The President's job approval rating was buoyed by a number of different groups, including suburban women. The following chart explains why Trump's numbers improved among suburban women. Overall, of the 1,744 likely voters surveyed, 37% supported the president looking elsewhere for funds to complete 500 miles of fencing along the U.S.-Mexico border. Slightly more likely voters (42%) did not support Trump's efforts to find additional funding to complete 500 miles of border fencing, and one in five were not sure.

A significant plurality (45%) of suburban women (likely voters) do support the president looking elsewhere to find funding for the border fence, while two in five suburban women do not support this idea . The support of suburban women is well above the number of all women (32% yes/42% no) and all suburban likely voters (37% yes/42% no) who agree with President Trump utilizing funds committed elsewhere to finish 500 miles of border fencing.


When it comes to Trump's national emergency, we can see the disparity between how all voters and suburban women feel about Trump declaring a national emergency to complete 500 miles of fencing along the U.S.-Mexico border. Overall, a quarter of all likely voters strongly agree, while almost half of likely voters strongly disagree with the President's national emergency. When we combine the strongly and somewhat agree fields, 41% agree and 59% disagree with the president's national emergency.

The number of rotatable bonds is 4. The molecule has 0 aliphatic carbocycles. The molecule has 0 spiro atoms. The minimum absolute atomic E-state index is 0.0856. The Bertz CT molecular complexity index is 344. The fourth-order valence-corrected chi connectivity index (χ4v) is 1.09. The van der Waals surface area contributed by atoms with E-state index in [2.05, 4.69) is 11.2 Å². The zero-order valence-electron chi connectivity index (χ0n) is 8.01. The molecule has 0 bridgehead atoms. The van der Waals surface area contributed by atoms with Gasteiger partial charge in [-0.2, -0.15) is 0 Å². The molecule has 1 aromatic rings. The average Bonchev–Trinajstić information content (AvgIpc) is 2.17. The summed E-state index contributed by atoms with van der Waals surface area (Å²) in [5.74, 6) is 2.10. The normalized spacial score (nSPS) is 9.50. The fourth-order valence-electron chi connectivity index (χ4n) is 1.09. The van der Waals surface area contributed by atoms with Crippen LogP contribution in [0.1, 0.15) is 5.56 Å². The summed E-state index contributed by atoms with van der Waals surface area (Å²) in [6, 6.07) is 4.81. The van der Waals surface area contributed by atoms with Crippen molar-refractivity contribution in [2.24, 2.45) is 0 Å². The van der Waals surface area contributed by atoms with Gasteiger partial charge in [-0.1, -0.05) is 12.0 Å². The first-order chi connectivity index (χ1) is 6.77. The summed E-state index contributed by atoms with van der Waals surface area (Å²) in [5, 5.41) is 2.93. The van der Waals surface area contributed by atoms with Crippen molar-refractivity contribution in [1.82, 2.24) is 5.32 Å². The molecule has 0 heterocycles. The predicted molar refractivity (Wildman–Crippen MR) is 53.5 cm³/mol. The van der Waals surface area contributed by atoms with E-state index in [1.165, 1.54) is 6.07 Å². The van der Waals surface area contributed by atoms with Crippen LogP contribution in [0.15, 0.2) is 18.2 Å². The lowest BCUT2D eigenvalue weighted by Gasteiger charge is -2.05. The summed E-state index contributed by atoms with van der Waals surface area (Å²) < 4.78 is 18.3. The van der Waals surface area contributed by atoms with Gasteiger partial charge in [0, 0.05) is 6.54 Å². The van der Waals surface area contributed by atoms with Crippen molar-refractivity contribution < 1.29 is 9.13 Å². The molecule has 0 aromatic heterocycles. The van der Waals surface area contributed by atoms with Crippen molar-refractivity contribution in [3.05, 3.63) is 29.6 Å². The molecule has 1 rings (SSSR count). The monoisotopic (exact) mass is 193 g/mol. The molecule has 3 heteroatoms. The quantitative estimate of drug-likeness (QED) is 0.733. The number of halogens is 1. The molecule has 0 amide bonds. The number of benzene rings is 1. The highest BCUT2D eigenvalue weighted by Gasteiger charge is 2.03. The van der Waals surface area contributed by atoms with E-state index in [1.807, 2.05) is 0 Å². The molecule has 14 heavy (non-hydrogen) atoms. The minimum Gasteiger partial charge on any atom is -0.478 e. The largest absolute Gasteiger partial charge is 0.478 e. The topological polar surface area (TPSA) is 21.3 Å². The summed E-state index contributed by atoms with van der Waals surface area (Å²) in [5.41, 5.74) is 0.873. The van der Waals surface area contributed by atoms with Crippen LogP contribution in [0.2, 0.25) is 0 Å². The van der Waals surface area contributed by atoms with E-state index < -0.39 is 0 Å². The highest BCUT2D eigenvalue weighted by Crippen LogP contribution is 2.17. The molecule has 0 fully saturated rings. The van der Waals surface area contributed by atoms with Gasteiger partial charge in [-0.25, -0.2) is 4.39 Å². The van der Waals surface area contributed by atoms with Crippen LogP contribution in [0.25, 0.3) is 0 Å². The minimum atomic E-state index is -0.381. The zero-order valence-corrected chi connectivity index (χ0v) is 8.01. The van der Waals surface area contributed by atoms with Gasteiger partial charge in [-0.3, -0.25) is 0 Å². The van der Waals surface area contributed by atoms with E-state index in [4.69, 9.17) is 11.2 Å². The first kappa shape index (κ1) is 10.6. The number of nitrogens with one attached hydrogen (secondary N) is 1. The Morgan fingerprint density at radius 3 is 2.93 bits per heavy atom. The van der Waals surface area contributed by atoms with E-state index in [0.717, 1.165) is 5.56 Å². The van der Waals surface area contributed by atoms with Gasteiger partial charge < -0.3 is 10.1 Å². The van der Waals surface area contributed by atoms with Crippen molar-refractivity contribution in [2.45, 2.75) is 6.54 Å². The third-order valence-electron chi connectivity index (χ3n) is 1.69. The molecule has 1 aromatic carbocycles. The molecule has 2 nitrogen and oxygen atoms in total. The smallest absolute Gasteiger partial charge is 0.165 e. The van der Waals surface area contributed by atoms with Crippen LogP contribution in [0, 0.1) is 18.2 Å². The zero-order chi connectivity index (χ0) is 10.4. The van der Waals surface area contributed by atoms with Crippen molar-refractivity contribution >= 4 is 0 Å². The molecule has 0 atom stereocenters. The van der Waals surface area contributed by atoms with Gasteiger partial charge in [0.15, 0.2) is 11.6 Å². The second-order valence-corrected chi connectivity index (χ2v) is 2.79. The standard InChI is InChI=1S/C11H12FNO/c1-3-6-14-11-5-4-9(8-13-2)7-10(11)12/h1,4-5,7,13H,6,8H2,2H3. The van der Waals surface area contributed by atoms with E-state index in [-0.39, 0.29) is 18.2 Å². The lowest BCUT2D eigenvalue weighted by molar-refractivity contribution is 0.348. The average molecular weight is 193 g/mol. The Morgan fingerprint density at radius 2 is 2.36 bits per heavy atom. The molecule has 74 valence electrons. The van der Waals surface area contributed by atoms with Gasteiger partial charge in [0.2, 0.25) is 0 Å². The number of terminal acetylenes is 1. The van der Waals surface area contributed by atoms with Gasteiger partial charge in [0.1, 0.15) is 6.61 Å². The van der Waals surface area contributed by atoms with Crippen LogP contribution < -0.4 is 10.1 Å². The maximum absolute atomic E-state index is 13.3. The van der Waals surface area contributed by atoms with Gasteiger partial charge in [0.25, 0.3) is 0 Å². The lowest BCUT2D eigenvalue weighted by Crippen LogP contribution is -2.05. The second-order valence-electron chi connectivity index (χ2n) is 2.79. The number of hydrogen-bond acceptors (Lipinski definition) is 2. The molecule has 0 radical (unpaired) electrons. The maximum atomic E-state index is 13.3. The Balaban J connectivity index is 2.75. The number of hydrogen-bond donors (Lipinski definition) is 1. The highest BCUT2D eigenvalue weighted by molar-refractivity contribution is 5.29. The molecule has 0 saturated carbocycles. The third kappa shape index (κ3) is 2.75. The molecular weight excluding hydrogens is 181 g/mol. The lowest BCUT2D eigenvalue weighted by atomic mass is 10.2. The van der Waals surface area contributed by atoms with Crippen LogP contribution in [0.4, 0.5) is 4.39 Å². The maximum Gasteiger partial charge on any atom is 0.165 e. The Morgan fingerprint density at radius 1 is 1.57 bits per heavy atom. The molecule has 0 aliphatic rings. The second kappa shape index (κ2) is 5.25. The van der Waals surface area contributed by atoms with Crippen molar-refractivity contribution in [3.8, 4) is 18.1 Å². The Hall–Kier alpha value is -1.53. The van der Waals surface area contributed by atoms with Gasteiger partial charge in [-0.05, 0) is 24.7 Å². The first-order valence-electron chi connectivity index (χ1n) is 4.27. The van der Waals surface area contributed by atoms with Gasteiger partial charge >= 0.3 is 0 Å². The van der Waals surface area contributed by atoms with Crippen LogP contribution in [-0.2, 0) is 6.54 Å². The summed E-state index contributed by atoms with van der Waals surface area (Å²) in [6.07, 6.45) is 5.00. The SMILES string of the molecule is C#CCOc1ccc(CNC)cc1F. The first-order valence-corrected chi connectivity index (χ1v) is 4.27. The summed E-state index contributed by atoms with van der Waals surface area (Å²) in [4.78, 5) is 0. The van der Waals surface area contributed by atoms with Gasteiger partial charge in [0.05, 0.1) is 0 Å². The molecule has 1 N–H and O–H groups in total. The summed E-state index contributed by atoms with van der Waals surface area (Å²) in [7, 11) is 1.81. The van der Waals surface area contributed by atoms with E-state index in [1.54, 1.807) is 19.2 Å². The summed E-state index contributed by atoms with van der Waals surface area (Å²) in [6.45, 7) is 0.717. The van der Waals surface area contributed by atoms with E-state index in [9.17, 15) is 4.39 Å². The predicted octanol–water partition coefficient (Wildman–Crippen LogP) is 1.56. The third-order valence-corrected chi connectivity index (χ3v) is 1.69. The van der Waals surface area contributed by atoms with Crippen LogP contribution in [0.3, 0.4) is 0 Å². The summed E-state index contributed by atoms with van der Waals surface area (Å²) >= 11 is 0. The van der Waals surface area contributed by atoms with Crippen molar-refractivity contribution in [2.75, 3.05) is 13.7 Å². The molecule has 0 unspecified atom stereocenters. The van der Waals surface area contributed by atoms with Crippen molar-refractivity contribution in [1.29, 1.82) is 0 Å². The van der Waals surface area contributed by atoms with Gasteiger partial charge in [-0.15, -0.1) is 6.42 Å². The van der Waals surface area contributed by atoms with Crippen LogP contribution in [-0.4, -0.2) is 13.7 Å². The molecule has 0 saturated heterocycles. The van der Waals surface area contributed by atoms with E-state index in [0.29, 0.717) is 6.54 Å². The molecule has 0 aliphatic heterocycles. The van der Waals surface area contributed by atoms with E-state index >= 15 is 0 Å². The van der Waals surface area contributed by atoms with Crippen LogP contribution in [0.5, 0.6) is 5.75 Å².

With suburban women it's not as black and white: 50% agree (32% strongly agree and 18 somewhat agree) with the President Trump declaring a national emergency, while 51% disagree (41% strongly disagree and 10% somewhat disagree). Suburban women agreed more with the President than almost all other sub-groups, even more so than all rural voters (48% agree/52% disagree). The same number of Hispanics and all likely voters strongly agreed (24%) and agreed overall (strongly and somewhat agree combined--41% agree/59% disagree) with Trump declaring a national emergency to finish his border fence.

*N=367 has a margin of error of +/-5.1 percentage points

The Takeaways:

President Trump's job approval rating is not great but it's not as low as it has been lately. He is being helped by increased support from younger voters (Millennials and Gen.Z), Hispanics, weekly Walmart shoppers, and suburban women.

Likely voters are somewhat split on whether the president should go around Congress and seek funds elsewhere for the 500 miles of border fence he originally requested. A majority of likely voters disagree with Trump declaring a national emergency to do so.

Even though most voters do not agree with the president's recent actions regarding the border, suburban women do favor his policies. A plurality of suburban women want the president to get funding elsewhere to complete the border fence and half support him declaring a national emergency to do so.

As the 2020 presidential election inches closer, Trump will look to strengthen his support among his base and appeal to swing voter blocs, such as, suburban women. The "border wall" or "border fence" will be a key issue he can utilize to help his re-election chances, especially as his Democratic opponents move further to the left regarding immigration policies.